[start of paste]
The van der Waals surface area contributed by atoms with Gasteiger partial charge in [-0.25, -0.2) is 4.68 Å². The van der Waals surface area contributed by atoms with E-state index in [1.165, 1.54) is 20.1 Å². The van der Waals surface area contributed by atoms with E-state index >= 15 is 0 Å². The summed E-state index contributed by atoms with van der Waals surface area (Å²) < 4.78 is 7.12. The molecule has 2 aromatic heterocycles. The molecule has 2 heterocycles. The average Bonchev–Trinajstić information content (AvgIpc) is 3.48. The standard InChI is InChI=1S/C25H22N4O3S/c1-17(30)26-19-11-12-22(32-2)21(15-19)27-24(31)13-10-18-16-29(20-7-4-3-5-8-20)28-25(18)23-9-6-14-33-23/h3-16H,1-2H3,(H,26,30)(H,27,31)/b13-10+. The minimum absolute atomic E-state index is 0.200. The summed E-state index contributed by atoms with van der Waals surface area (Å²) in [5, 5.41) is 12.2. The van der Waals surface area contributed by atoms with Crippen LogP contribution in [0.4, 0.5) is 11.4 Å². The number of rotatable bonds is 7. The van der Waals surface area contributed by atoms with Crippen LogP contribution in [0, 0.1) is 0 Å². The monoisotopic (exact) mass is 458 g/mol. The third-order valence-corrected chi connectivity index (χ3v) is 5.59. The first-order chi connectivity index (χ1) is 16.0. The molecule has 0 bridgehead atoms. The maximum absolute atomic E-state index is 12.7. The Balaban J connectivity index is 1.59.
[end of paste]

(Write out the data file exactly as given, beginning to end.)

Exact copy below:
The van der Waals surface area contributed by atoms with Gasteiger partial charge in [-0.25, -0.2) is 4.68 Å². The van der Waals surface area contributed by atoms with E-state index in [1.165, 1.54) is 20.1 Å². The van der Waals surface area contributed by atoms with E-state index >= 15 is 0 Å². The summed E-state index contributed by atoms with van der Waals surface area (Å²) < 4.78 is 7.12. The molecule has 2 aromatic heterocycles. The molecule has 2 heterocycles. The average Bonchev–Trinajstić information content (AvgIpc) is 3.48. The standard InChI is InChI=1S/C25H22N4O3S/c1-17(30)26-19-11-12-22(32-2)21(15-19)27-24(31)13-10-18-16-29(20-7-4-3-5-8-20)28-25(18)23-9-6-14-33-23/h3-16H,1-2H3,(H,26,30)(H,27,31)/b13-10+. The minimum absolute atomic E-state index is 0.200. The summed E-state index contributed by atoms with van der Waals surface area (Å²) in [5, 5.41) is 12.2. The van der Waals surface area contributed by atoms with Crippen LogP contribution in [0.4, 0.5) is 11.4 Å². The number of rotatable bonds is 7. The van der Waals surface area contributed by atoms with Crippen LogP contribution in [0, 0.1) is 0 Å². The monoisotopic (exact) mass is 458 g/mol. The third-order valence-corrected chi connectivity index (χ3v) is 5.59. The first-order chi connectivity index (χ1) is 16.0. The molecule has 0 bridgehead atoms. The maximum absolute atomic E-state index is 12.7. The Balaban J connectivity index is 1.59.